In this section, Neal Hartman explains the relation between the MBA study tour and MIT Sloan School’s Action Learning labs.
MBA Study Tours and MIT Sloan Action Learning
The MBA study tours are now included under Sloan’s program of Action Learning Labs, but there is a real question going on whether or not they should be in Action Learning, because for most of the labs there’s some sort of working project or advising relationship with a company or group. The study tours are designed to focus on learning about a particular issue in a particular place.
This was our very first trip to New Zealand, and the theme of the study tour was looking at innovation. Even though New Zealand is a very small country, it is rated number 10 in the world in terms of innovative companies and startups. And so the interest was, What’s going on in New Zealand that creates that environment? And what are some of the innovative companies and startups, and how are they doing, and where does that come from?
So the students don’t actually work with one company, as they do in Action Learning. There are deliverables for the course, but it’s not like a consultant’s report to the company, or recommendations to a group. In the future it’s possible that the study tours will move out from under the Action Learning umbrella.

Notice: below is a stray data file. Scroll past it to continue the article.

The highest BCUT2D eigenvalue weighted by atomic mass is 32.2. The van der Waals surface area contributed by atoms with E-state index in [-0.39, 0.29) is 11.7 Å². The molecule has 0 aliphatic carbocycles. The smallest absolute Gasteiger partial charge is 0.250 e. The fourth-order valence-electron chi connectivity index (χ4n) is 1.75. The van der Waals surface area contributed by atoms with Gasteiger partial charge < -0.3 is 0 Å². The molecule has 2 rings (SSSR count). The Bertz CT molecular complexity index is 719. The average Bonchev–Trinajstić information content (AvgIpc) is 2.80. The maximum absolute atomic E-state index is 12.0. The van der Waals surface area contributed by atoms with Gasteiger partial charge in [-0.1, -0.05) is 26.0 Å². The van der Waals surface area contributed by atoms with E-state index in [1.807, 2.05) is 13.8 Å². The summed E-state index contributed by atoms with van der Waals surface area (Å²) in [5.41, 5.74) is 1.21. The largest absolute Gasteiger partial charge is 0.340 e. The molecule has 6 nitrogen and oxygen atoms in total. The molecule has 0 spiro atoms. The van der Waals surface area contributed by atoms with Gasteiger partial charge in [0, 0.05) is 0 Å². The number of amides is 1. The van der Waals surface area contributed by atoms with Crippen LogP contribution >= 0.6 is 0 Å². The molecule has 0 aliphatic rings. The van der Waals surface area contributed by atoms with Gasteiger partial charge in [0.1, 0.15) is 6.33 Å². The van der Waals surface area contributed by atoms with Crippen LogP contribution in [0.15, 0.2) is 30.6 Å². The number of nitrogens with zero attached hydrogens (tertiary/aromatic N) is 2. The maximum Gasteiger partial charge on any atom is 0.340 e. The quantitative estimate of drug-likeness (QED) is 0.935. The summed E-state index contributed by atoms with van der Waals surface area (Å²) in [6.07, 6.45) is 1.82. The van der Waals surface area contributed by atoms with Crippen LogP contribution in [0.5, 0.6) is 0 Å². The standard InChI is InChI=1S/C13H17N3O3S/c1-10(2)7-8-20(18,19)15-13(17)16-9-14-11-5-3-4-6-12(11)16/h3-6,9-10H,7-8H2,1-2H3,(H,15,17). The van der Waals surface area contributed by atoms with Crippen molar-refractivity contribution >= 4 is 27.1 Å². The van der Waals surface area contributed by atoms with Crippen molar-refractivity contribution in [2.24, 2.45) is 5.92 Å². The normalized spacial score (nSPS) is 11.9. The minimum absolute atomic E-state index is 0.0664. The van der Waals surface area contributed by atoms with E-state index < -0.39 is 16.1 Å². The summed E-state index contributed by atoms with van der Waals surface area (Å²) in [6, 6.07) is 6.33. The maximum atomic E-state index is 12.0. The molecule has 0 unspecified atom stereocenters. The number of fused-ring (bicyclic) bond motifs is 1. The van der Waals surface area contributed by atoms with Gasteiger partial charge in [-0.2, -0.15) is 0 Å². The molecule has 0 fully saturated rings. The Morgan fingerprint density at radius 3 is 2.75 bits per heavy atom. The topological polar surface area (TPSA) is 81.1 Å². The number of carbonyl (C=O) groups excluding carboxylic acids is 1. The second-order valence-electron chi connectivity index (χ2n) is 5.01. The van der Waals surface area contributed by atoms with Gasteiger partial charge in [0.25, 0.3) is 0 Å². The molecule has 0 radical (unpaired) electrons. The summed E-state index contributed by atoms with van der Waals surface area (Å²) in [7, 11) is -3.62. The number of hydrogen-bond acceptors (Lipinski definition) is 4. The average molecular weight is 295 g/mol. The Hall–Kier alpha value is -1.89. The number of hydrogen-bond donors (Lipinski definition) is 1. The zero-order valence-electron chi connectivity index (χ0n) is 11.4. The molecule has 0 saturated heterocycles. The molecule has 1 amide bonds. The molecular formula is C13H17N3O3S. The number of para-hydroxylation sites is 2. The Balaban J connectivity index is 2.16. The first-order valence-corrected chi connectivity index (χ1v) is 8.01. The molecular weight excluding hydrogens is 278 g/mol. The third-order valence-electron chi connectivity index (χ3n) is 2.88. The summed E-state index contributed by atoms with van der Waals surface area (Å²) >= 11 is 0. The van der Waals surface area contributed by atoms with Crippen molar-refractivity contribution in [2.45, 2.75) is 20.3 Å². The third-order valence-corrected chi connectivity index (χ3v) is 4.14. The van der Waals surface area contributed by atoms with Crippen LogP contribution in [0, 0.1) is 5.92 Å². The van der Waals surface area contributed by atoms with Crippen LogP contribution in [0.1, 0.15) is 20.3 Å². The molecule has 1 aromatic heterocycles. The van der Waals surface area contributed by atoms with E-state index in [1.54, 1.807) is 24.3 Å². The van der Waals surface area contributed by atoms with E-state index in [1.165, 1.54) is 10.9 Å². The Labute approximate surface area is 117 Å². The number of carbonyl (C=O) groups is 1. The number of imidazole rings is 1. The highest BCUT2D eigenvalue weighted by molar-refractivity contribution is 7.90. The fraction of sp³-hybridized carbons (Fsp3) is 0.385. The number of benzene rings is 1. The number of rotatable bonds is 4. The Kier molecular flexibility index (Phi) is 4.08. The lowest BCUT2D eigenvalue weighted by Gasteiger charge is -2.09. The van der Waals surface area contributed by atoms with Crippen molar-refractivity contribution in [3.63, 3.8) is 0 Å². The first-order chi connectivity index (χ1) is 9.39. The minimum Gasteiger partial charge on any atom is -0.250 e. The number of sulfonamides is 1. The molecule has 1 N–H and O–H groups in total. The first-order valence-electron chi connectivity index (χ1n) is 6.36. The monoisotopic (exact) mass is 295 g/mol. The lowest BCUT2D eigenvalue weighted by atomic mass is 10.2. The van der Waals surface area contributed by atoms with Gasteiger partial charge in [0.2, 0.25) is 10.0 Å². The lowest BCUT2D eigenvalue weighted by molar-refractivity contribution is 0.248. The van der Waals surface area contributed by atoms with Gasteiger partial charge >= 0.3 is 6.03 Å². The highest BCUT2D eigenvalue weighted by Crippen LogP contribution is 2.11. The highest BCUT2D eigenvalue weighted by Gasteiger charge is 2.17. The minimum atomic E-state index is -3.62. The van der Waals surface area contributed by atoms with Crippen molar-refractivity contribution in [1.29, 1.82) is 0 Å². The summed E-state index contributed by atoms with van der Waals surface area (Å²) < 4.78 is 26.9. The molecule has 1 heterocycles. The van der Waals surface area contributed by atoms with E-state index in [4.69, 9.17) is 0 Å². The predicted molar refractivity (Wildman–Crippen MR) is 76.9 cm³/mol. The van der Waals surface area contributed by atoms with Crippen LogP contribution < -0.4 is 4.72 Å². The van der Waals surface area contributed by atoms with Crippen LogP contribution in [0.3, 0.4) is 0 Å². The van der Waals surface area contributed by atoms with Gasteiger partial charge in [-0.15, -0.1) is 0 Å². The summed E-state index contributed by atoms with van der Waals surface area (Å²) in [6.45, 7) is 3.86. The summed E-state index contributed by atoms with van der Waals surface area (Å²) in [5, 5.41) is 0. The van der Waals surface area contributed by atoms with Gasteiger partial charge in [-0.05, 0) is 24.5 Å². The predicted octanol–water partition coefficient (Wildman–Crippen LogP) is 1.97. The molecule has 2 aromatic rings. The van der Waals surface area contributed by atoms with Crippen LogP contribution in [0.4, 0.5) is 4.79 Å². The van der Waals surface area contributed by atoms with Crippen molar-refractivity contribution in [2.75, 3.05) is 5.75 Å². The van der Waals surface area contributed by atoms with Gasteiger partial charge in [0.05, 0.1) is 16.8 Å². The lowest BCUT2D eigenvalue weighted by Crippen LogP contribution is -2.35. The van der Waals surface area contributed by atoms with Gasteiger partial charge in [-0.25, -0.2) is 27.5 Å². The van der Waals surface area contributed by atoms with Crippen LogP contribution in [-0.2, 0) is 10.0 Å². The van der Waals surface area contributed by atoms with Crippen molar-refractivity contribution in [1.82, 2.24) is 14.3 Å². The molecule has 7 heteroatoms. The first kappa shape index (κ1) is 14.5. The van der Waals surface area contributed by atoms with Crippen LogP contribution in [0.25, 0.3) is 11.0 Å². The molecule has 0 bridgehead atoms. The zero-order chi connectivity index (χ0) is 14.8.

But in the broadest sense, they do fit Action Learning because the students do actually get to experience the culture of another place. I’m a big believer that one of the best ways to learn about another culture is to actually engage in it, to be there. So there is an Action Learning facet, but I think the study tour classes are a bit different from the labs.
Varied Destinations and Themes of MBA Study Trips
Sometimes on these trips we go to a single destination, as with New Zealand, and sometimes we combine multiple destinations. We’ve gone to China a couple of times, to Brazil, and to South Korea, once in combination with Japan. We’ve gone to Singapore and Myanmar on the same trip to look at differences in economies—Singapore being a very developed economy, and Myanmar being a very evolving economy.
On one of the trips, to Singapore and China, the primary focus was looking at water. Singapore is pretty advanced in terms of what they’re doing, and China much less so. At the time, I think 85% of Singapore’s water was coming from Malaysia, and they were interested in ultimately becoming self-sufficient, so they’ve been looking at everything—probably the most fascinating is that they’re recycling waste water, even purifying toilet water into drinking water. China has other water issues, and at the time of our visit their water purification was not quite as sophisticated.